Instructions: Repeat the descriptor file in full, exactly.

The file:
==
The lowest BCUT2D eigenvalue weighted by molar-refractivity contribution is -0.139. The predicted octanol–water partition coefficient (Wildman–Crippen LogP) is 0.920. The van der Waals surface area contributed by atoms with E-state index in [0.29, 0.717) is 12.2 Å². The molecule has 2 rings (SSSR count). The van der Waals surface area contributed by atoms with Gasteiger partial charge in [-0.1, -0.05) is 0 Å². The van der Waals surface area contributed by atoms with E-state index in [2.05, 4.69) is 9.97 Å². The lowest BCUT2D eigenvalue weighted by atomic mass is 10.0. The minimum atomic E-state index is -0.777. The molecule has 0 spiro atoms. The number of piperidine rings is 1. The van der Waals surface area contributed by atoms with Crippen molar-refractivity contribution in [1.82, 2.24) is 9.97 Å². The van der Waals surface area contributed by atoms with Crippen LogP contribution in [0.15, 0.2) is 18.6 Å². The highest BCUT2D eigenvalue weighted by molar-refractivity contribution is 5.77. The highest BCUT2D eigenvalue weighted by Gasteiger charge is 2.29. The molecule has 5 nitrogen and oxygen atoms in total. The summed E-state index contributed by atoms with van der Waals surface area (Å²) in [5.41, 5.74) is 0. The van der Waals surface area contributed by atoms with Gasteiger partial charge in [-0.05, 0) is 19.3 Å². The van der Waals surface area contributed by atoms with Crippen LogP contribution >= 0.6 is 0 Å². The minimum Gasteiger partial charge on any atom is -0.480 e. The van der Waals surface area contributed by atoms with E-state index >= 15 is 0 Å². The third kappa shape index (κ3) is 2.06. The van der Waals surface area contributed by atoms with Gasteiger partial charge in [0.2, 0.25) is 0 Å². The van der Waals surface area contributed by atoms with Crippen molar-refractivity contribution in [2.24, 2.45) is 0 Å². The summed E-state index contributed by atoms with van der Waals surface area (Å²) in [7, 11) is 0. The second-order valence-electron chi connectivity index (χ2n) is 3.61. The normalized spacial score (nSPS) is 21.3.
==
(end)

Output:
The lowest BCUT2D eigenvalue weighted by molar-refractivity contribution is -0.139. The predicted octanol–water partition coefficient (Wildman–Crippen LogP) is 0.920. The van der Waals surface area contributed by atoms with E-state index in [0.29, 0.717) is 12.2 Å². The molecule has 2 rings (SSSR count). The van der Waals surface area contributed by atoms with Gasteiger partial charge in [-0.1, -0.05) is 0 Å². The van der Waals surface area contributed by atoms with E-state index in [2.05, 4.69) is 9.97 Å². The lowest BCUT2D eigenvalue weighted by atomic mass is 10.0. The minimum atomic E-state index is -0.777. The molecule has 0 spiro atoms. The number of piperidine rings is 1. The van der Waals surface area contributed by atoms with Crippen molar-refractivity contribution in [1.82, 2.24) is 9.97 Å². The van der Waals surface area contributed by atoms with Crippen LogP contribution in [0.15, 0.2) is 18.6 Å². The highest BCUT2D eigenvalue weighted by molar-refractivity contribution is 5.77. The highest BCUT2D eigenvalue weighted by Gasteiger charge is 2.29. The molecule has 5 nitrogen and oxygen atoms in total. The summed E-state index contributed by atoms with van der Waals surface area (Å²) in [5.41, 5.74) is 0. The van der Waals surface area contributed by atoms with Gasteiger partial charge in [-0.05, 0) is 19.3 Å². The van der Waals surface area contributed by atoms with Crippen LogP contribution >= 0.6 is 0 Å². The minimum Gasteiger partial charge on any atom is -0.480 e. The van der Waals surface area contributed by atoms with E-state index >= 15 is 0 Å². The third kappa shape index (κ3) is 2.06. The van der Waals surface area contributed by atoms with Gasteiger partial charge in [0.2, 0.25) is 0 Å². The van der Waals surface area contributed by atoms with Crippen molar-refractivity contribution in [2.24, 2.45) is 0 Å². The summed E-state index contributed by atoms with van der Waals surface area (Å²) in [7, 11) is 0. The second-order valence-electron chi connectivity index (χ2n) is 3.61. The normalized spacial score (nSPS) is 21.3.